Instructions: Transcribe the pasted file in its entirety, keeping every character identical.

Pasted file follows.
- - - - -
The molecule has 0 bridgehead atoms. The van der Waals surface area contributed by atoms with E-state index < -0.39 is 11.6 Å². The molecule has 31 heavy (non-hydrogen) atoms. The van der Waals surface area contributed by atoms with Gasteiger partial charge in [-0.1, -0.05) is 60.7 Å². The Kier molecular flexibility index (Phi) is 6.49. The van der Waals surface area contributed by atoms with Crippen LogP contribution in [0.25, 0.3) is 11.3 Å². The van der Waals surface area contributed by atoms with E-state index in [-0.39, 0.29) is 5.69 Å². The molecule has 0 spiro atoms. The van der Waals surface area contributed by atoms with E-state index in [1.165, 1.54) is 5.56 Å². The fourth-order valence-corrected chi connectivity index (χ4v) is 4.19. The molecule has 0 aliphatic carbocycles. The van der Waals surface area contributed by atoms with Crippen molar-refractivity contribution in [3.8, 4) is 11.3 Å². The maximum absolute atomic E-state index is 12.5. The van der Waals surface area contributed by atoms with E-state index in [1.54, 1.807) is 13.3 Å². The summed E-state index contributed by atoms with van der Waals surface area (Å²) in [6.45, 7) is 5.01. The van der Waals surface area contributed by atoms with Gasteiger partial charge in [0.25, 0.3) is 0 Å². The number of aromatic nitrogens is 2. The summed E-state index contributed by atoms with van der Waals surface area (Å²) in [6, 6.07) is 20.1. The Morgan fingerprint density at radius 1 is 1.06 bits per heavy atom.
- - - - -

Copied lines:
The molecule has 0 bridgehead atoms. The van der Waals surface area contributed by atoms with E-state index < -0.39 is 11.6 Å². The molecule has 31 heavy (non-hydrogen) atoms. The van der Waals surface area contributed by atoms with Gasteiger partial charge in [-0.1, -0.05) is 60.7 Å². The Kier molecular flexibility index (Phi) is 6.49. The van der Waals surface area contributed by atoms with Crippen LogP contribution in [0.25, 0.3) is 11.3 Å². The van der Waals surface area contributed by atoms with E-state index in [-0.39, 0.29) is 5.69 Å². The molecule has 0 spiro atoms. The van der Waals surface area contributed by atoms with E-state index in [1.165, 1.54) is 5.56 Å². The fourth-order valence-corrected chi connectivity index (χ4v) is 4.19. The molecule has 0 aliphatic carbocycles. The van der Waals surface area contributed by atoms with Crippen molar-refractivity contribution in [3.8, 4) is 11.3 Å². The maximum absolute atomic E-state index is 12.5. The van der Waals surface area contributed by atoms with E-state index in [1.54, 1.807) is 13.3 Å². The summed E-state index contributed by atoms with van der Waals surface area (Å²) in [6.45, 7) is 5.01. The van der Waals surface area contributed by atoms with Gasteiger partial charge in [0.25, 0.3) is 0 Å². The number of aromatic nitrogens is 2. The summed E-state index contributed by atoms with van der Waals surface area (Å²) in [6, 6.07) is 20.1. The Morgan fingerprint density at radius 1 is 1.06 bits per heavy atom.